Hazy, smoky, obscured view of NYC skyline from Eagle Rock memorial Thursday.

It may look a little better today, but as of this morning, Montclair is still in the purple  “very unhealthy” zone for air quality as a result of the Canadian wildfires. Smoke and haze is expected to worsen again late Thursday, according to National Weather Service forecast.

Gov. Phil Murphy urged residents Wednesday to “stay safe, limit strenuous activities, and reduce the amount of time spent outdoors.” State offices closed early Wednesday due to the worsening air quality conditions.

Murphy said his team was in close coordination with the State Department of Environmental Protection and monitoring the effects of the Canadian wildfires. Wednesday was the worst air quality day for the state in 43 years. In New York, a Yankees game on Wednesday was cancelled due to smoke from the wildfires. People in both states dug out their N95 masks again, this time to prevent inhaling the tiny wildfire particulates in the air. The FAA also had to slow flights to Newark Liberty International Airport Wednesday due to the poor visibility.

Montclair Public Schools on Thursday morning shortened the school day for students and cancelled all after-school and evening activities due to the hazardous air quality conditions. Some New Jersey schools and colleges chose to go remote Thursday.

The chart below describes the different air quality levels:

The New Jersey Dept. of Health recommends these actions to protect health on poor air quality days:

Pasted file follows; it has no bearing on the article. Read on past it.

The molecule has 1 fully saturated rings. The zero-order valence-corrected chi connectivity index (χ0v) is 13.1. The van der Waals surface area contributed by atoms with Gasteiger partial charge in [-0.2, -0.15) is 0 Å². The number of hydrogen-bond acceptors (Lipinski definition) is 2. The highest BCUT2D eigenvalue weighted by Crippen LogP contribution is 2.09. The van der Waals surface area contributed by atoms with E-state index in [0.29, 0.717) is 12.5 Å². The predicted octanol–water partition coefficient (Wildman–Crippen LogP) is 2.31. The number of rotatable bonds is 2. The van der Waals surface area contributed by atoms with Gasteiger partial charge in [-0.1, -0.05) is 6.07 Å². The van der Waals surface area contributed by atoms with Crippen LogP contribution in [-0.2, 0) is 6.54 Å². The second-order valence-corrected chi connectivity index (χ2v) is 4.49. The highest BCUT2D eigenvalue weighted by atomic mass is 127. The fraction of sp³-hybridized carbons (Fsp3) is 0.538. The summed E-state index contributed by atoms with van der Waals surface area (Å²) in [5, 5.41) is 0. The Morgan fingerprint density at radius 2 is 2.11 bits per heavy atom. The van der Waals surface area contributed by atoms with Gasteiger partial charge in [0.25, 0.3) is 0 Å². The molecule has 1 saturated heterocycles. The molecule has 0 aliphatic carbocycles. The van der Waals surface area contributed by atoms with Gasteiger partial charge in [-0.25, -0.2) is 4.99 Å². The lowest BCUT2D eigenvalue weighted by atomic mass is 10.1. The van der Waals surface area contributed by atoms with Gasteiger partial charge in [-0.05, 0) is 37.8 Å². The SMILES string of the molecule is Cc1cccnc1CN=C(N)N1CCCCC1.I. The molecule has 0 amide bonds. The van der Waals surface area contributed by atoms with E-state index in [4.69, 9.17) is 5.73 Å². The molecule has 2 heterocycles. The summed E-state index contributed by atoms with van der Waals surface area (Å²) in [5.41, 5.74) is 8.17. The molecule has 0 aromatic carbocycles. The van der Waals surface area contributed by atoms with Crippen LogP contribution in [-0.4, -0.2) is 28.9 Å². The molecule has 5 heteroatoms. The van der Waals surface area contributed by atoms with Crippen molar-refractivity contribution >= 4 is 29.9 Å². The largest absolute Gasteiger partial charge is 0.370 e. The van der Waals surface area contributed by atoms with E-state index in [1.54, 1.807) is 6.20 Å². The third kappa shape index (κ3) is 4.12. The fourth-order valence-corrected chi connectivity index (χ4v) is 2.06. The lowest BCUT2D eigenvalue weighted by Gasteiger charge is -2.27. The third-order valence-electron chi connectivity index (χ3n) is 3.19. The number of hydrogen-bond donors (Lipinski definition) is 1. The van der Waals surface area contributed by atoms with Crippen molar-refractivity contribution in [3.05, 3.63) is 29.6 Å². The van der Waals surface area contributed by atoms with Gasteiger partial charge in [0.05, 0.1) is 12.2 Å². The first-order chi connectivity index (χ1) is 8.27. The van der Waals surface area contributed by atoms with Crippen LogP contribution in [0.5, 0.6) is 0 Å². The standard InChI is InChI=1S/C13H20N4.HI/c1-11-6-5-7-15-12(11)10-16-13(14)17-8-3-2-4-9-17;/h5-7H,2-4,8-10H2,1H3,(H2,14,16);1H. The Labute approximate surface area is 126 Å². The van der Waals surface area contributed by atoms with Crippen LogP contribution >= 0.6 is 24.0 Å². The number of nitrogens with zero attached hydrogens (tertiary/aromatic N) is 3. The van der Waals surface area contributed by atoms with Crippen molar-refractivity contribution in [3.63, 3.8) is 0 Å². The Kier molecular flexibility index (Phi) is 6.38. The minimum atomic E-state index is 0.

Sensitive populations (which includes the elderly, infants and young children, people with lung diseases such as asthma, chronic obstructive pulmonary disease (COPD), emphysema or chronic bronchitis) should remain indoors.
Individuals with asthma: Poor air quality may trigger asthma attacks.

Individuals with respiratory diseases: Follow physician’s recommendations and respiratory management plan.
People in general should avoid strenuous activities and limit the amount of time they are active outdoors.

For people who work outdoors or need to be outside:

Take more breaks indoors if possible

Shorten the length and intensity of any physical activity

The most effective way to prevent breathing harmful particles from wildfire smoke is to stay indoors with windows and doors closed.

If an air conditioner is available, run it while keeping the fresh-air intake closed and the filter clean to prevent outdoor smoke from getting inside.

When outdoor air quality is poor, do not use candles and fireplaces which could add to indoor air pollution. Do not vacuum, because vacuuming stirs up particles already inside your home. Do not smoke tobacco or other products, because smoking puts even more pollution into the air.

Do not rely on dust masks for protection. Paper “comfort” or “dust” masks commonly found at hardware stores trap large particles, such as sawdust. These masks will not protect your lungs from smoke. People who must be outside can have some protection from an N95 mask if worn properly.